He's a good communicator, I'm always impressed when I see him in action in person.

His point is that working on things you already do well isn't the way to improve. You have to work on the things you can't do yet.

This is very similar to some of Carol Dweck's teachings in math.


gotta go practice
Re: Question for Teachers - Metronome or Not? [Re: DDobs] #2803328
01/17/19 11:24 PM
01/17/19 11:24 PM
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Ok. Getting back to the metronome.....

Re: Question for Teachers - Metronome or Not? [Re: TimR] #2803442
01/18/19 09:27 AM
01/18/19 09:27 AM
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Originally Posted by TimR
...I sometimes wonder about piano teachers, forced to listen all day to students who stumble and stutter to various degrees. How do they keep their own time skills?



I wonder how they keep their sanity!

Sorry keystring, I couldn't resist. Now back to the metronome.


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Re: Question for Teachers - Metronome or Not? [Re: DDobs] #2803491
01/18/19 10:46 AM
01/18/19 10:46 AM
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I am one who find a metronome useful for a number of reasons.

I don't know any of my brass playing peers who don't use them at least occasionally during their practice.

Quite often when the metronome is discussed there are a few people who are very opposed to any use, and sometimes the conversation develops a moralistic flavor, as if the use was somehow sinful or reprehensible. The most common reason given is that it develops mechanical inexpressive playing. There really isn't any evidence for that. Some of the other hazards suggested may have more validity, such as the one about becoming dependent on it.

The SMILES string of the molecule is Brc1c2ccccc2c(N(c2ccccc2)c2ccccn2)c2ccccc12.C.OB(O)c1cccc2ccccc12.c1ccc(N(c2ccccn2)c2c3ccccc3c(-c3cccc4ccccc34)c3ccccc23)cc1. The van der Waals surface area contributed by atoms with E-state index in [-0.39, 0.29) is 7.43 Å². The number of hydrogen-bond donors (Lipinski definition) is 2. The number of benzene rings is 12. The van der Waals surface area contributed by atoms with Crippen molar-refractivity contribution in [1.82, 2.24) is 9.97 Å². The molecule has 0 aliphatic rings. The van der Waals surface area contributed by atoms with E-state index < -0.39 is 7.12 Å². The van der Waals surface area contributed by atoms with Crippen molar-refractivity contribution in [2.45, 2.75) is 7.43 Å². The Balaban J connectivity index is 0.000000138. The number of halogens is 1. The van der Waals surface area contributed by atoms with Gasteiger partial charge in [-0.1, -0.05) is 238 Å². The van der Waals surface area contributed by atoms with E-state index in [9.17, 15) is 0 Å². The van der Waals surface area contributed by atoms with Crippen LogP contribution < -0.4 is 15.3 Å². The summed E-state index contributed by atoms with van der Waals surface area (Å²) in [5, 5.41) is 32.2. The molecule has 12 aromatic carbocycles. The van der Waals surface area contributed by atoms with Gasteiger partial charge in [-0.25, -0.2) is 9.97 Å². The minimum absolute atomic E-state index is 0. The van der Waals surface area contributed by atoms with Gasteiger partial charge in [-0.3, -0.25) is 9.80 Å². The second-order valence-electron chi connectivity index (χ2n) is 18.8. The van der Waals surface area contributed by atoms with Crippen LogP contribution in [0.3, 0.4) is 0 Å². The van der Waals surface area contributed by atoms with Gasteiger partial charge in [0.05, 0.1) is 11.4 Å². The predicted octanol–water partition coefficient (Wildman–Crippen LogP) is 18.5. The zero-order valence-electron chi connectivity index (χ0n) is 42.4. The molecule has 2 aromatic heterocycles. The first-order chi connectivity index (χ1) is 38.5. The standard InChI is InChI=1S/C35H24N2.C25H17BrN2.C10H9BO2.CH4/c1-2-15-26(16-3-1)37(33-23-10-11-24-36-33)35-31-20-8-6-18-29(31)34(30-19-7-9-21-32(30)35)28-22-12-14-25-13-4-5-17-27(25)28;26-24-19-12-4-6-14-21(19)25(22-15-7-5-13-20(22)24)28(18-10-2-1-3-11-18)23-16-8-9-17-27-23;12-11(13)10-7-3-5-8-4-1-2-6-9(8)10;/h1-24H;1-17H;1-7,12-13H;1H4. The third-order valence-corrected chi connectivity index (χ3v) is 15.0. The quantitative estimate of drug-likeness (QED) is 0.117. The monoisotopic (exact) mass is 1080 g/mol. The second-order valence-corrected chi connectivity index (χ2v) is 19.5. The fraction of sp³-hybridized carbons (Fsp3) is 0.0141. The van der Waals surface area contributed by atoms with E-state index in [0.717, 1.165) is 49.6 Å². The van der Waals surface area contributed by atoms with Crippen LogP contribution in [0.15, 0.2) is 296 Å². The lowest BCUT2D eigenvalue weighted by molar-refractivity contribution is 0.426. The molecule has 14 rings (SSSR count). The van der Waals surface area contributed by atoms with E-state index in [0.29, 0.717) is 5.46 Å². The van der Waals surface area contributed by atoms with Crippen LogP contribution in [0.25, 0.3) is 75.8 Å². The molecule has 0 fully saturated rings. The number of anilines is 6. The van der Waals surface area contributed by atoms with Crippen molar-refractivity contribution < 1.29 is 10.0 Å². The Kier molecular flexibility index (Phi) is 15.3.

There is one common use among beginners that I am very opposed to: the incremental speedup. Set the metronome to 80, play your scale 100 times, move it up to 81, rinse, repeat. You'll be at 500 bpm speed in no time! As logical as it sounds, it doesn't work and is counterproductive, but almost every beginner invents it on their own if they haven't been told to do it by somebody who should know better.

Oh. One other use for the phone app. Mine has a tap function, as do some of the inexpensive electronic ones. So I can pull up a youtube video of a performer doing some concerto, etc., and tap the metronome along with the playing. The metronome will read out the beats per minute of my tapping.

There is another topic even more controversial - tapping the foot!


gotta go practice
Re: Question for Teachers - Metronome or Not? [Re: DDobs] #2803550
01/18/19 12:49 PM
01/18/19 12:49 PM
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I, and my wife, use a metronome (iPad based) many times daily. It is extremely useful. But out of a 5 hour teaching session and a 3 hour practice session, it might be used for a total of 1 minute.

Re: Question for Teachers - Metronome or Not? [Re: DDobs] #2804018
01/19/19 02:49 PM
01/19/19 02:49 PM